A comprehensive autobiography by the first female U.S. senator from Minnesota.
For anyone interested in the intricate details of how a young girl from Minneapolis made it to a seat in the Senate, Klobuchar (Uncovering the Dome, 1986) has written that book. Humorous at times, honest, and meticulously detailed, occasionally to a fault, the author unveils her entire life’s history with a slow, steady pace. She chronicles her grandparents’ immigrant status, her father’s rise through journalism and his troubles with alcohol, her mother’s years as a teacher and stay-at-home mom, her parents’ divorce, and how these events affected her early childhood. She discusses her school years, beginning with kindergarten, and takes readers up through high school, college, and law school. Once this preliminary history is out of the way, Klobuchar tackles her years in the law business, and she discusses a variety of cases she worked on with her colleagues. She also recounts her marriage to husband John and the birth and early health issues of her daughter, Abigail. She then moves into her political run for county attorney, which eventually led to her years as senator. Throughout the book, Klobuchar provides a wealth of daily minutiae—e.g., the day she was babysitting and hid a half-eaten bologna sandwich under the couch, that her wedding dress was a “sample,” and the sparring she encountered over moving some furniture in the county attorney’s office reception area. These facts add quaintness to the narrative but also bog it down. Still, Klobuchar provides an informative chronicle balanced between her personal and political lives, one that reflects the stance she took early in life to overcome any obstacles thrown her way and how she has used that same drive to surmount the numerous obstructions she has faced while serving as senator.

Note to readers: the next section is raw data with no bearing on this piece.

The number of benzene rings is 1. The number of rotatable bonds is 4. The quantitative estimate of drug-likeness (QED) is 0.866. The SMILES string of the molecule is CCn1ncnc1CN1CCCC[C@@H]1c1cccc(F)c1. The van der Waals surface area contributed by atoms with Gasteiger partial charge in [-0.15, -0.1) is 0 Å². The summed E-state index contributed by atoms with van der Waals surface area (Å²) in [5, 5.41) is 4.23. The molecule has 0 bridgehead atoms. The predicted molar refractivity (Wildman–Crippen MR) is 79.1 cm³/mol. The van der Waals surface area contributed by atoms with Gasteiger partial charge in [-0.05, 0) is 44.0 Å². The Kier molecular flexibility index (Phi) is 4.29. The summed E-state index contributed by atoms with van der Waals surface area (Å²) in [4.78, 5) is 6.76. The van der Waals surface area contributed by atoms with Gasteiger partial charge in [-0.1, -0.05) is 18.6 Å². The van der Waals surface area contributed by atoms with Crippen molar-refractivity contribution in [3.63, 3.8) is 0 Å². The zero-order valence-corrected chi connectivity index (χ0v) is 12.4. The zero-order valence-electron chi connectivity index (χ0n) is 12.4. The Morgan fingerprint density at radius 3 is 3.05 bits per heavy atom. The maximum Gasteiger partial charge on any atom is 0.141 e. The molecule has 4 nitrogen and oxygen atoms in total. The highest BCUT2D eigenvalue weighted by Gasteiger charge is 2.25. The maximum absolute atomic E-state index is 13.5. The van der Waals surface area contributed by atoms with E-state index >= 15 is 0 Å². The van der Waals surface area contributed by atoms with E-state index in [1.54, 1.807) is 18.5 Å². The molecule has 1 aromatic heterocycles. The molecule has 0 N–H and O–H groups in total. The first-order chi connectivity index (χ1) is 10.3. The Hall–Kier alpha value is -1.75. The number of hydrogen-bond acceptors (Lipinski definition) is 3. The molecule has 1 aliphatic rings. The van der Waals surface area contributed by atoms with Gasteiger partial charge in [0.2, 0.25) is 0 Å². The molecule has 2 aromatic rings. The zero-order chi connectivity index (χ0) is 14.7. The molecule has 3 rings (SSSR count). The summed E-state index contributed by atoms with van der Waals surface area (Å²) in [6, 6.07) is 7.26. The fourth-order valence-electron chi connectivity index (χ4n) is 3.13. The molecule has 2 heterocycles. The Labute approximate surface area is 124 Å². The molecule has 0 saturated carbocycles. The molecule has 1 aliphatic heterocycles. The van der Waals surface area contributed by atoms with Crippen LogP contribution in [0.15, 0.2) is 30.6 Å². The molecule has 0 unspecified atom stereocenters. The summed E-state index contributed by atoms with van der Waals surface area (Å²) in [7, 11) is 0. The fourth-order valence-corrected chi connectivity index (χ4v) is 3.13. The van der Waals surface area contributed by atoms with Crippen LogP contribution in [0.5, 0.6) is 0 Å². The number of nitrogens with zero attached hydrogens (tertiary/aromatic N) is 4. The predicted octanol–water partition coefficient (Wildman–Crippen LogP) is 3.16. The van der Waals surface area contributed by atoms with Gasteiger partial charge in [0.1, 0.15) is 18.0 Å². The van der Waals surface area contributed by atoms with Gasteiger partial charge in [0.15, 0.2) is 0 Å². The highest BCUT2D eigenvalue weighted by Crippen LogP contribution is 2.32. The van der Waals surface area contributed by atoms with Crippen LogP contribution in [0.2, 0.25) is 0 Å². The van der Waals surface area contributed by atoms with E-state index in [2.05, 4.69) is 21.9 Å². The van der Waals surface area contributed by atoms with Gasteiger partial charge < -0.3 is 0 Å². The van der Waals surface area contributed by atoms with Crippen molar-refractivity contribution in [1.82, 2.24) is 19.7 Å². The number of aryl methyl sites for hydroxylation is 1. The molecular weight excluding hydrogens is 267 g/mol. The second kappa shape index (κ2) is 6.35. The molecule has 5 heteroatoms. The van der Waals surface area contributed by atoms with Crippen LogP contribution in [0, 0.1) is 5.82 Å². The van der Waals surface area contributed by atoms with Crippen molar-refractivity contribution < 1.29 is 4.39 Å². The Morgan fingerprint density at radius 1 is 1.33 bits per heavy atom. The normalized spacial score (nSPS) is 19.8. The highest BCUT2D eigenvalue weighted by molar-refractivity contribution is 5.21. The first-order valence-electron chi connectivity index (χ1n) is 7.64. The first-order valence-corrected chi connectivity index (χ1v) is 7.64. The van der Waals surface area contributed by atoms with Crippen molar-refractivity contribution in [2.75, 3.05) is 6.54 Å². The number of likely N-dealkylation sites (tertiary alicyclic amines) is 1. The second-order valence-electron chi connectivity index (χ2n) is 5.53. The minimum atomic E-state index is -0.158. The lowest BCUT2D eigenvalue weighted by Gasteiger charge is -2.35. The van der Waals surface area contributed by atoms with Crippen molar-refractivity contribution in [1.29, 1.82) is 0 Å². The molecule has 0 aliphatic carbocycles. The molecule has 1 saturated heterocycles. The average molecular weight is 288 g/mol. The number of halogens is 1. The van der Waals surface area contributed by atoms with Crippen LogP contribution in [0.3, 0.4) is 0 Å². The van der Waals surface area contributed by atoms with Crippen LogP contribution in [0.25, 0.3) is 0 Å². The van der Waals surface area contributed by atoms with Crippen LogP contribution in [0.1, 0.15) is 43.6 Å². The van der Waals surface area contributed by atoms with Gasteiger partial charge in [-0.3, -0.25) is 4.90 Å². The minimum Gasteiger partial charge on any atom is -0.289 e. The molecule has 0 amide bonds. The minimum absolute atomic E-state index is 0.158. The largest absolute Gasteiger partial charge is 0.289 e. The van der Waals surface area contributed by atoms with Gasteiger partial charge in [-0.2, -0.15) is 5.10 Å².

A flawed but deeply personal recounting of one woman’s rise through the political ranks.